For the love of SFU’s World Literature department — expand your horizons!

I hid in my comfort zone in my classes at SFU — until I took a chance on WL 101W and the universe of dystopian fiction

Illustration courtesy of Brianna Quan.

By: Lubaba Mahmud, Staff Writer

Disclaimer: This article is not sponsored by SFU’s World Literature department; it just portrays my giddy excitement for books and my love of reading!

I am an avid reader, but I had a tendency to stick to a few genres, such as contemporary and thrillers. To challenge myself and expand my horizons, I took WL 101W – Writing in World Literature during the spring 2019 semester. I considered the course a guide to the unknown — sort of like buddy-reading with my professor and classmates.

The offering of WL 101W that I took focused on “Dystopian Worlds,” which challenged our very notion of a normal society and the way we do things in everyday life. It was spooky, fun, and incredibly striking. I remember how some concepts gave me goosebumps, leading me to close the book in my hand and just absorb what I had read.

Our syllabus included the following books as required reading: The Emissary by Yôko Tawada, Barefoot Gen, Vol. 1: A Cartoon Story of Hiroshima by Keiji Nakazawa, Maus: A Survivor’s Tale (Maus I) by Art Spiegelman, We by Yevgeny Zamyatin, and Brave New World by Aldous Huxley. Notice the diversity in the list of authors? That’s another reason I enjoyed the course.

I can sum-up my book reviews in one word: eye-opening. The Emissary is a whimsical short story filled with interesting wordplay, in which a post-apocalyptic Japan oppresses its citizens and controls discontentment through censoring language in various ways.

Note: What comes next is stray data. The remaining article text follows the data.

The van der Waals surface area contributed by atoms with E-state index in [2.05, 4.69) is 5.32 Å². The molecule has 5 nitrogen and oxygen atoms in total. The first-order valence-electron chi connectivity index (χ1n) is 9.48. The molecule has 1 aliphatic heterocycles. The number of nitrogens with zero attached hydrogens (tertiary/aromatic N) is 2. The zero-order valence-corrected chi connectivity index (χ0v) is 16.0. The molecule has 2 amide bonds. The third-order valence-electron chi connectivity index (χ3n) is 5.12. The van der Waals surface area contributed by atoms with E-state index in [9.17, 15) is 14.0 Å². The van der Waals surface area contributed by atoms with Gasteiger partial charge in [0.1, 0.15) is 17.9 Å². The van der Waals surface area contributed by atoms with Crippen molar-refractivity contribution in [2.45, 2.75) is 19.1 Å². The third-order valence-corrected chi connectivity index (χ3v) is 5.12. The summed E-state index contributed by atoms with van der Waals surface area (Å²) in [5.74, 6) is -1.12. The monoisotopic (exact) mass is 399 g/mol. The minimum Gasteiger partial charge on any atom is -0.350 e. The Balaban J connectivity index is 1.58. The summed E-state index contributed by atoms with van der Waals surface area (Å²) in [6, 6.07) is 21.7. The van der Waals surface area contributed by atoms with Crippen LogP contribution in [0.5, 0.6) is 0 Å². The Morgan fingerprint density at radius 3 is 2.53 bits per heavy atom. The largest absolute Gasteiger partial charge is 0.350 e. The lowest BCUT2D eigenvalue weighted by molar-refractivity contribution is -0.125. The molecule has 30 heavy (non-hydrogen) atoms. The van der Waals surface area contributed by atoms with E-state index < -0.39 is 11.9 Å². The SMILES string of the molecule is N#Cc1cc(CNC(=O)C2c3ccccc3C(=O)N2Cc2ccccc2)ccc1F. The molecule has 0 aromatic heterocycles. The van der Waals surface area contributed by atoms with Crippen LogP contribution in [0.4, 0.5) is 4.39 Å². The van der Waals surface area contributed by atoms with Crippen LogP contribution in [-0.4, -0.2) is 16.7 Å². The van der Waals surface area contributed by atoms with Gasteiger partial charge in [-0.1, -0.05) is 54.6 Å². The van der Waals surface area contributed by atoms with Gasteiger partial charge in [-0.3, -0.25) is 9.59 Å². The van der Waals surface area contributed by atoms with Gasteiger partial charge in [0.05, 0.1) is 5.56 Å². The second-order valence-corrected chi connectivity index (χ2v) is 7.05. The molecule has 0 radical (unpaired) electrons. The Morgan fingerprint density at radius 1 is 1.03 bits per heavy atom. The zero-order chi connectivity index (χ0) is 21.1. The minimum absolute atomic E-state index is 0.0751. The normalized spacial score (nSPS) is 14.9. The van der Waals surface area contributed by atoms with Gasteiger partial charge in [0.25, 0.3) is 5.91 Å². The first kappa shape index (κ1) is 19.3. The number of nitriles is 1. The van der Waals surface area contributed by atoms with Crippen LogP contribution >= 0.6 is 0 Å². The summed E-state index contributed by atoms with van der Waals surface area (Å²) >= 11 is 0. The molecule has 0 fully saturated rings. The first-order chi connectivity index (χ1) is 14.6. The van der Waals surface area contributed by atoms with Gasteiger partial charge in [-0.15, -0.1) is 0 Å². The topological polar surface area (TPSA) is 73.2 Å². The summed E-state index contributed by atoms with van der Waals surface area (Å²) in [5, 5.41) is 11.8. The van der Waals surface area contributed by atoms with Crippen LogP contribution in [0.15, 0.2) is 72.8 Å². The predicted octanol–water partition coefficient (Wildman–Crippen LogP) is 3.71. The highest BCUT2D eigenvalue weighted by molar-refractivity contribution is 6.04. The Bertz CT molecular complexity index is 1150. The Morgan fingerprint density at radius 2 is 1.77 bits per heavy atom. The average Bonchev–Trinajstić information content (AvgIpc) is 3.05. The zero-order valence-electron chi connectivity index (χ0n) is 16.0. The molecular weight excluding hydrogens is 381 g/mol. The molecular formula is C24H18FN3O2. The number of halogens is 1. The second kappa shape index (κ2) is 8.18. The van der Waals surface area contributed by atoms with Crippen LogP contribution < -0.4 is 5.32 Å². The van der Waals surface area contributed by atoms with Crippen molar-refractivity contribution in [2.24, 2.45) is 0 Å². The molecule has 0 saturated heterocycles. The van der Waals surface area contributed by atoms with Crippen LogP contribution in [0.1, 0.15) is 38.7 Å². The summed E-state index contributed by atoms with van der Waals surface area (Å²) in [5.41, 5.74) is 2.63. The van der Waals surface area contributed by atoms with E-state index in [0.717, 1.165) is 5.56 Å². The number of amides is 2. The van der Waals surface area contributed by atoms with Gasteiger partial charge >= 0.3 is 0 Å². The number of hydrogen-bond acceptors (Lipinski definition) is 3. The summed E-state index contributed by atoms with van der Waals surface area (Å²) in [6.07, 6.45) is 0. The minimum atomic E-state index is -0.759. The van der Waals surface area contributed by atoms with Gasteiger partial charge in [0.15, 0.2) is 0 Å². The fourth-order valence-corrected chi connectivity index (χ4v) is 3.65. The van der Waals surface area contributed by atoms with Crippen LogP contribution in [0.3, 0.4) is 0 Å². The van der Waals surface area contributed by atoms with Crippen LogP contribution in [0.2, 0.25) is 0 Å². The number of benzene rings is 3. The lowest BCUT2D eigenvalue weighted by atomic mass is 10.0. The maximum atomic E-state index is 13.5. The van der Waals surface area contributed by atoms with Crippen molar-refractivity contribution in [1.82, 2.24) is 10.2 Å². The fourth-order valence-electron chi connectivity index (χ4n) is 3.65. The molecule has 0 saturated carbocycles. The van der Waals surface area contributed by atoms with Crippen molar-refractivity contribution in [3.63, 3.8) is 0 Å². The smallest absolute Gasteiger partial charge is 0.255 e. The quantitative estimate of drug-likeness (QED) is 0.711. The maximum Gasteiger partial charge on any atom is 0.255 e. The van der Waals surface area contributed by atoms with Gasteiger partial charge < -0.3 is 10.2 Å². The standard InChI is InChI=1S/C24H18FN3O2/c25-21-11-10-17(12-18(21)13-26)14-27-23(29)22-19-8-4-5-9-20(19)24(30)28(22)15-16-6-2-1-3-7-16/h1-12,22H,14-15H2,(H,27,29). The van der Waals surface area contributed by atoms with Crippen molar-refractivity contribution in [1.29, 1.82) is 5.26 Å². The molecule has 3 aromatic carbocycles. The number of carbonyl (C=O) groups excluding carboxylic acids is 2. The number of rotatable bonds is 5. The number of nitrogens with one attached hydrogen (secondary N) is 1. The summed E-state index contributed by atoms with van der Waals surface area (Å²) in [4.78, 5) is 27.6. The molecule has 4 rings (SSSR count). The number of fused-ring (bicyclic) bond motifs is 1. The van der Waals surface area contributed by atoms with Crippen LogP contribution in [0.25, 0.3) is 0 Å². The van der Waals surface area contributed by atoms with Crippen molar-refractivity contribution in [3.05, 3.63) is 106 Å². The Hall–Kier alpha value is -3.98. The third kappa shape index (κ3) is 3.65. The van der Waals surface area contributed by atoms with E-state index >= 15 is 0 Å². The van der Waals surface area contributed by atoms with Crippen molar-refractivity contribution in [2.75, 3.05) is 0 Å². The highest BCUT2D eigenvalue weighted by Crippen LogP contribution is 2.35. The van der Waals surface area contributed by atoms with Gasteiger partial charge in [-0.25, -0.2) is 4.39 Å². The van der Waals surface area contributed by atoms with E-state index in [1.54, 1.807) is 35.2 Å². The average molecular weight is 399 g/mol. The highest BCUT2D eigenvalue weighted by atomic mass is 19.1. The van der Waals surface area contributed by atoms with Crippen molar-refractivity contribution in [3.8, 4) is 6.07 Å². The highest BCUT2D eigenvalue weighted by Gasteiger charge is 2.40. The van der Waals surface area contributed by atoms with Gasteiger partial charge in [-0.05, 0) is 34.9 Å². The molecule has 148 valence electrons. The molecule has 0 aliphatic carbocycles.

Barefoot Gen and Maus are graphic novels that illustrate the victims’ suffering during World War II, and the loss of innocence that comes with the harsh grip of violent reality. Maus’ name comes from the depiction of Jews as mice and Nazis as cats during the Holocaust.

On the other hand, Brave New World shows a society employing selective breeding of humans with the aim of improving their hereditary quality, which gives way to an intelligence-based social hierarchy. It foresees great scientific strides in the future so that a “utopian” society is established, only to be questioned by a “savage.” Similarly, the totalitarian regime in We is threatened when a rebel group questions the very definition of freedom. As an interesting tidbit, We was banned when it came out, which means I am officially a badass nerd now that I’ve added a once-banned book to my arsenal! 

It sounds rosy when I look back and reminisce, but I remember not understanding much of what was going on when I read the first book, The Emissary. That’s when our charming professor, Dr. Melek Ortabasi, came to our rescue to help us discover the meaning of the books’ metaphors and symbolism. Of the many things I noticed about Dr. Ortabasi, her enthusiasm and contagious love of literature stood out. Her discussion topics were thought-provoking, and I was in awe of other students’ perspectives as we sat around the round tables and let our colourful, yet slightly confused, minds run free. Although I went in with little knowledge about the books, I came out with small but powerful revelations about human society and a great admiration for authors.

My message, that I now pass on to anyone that will listen, is to not be afraid to experiment. The arts and humanities are your friend. SFU offers a multitude of interesting electives, so it would be a crime to always try to get into the popular ones, only to get stuck on the long waitlists anyway. Sometimes, it’s the experience in the class that matters more than the grade you receive. My majors (economics and international studies) require me to analyze and calculate phenomena of the real world, but this World Literature course brought a change of scenery for me: it introduced the cryptic and fascinating world of awe-inspiring authors. So, please, be brave and seek out new educational experiences!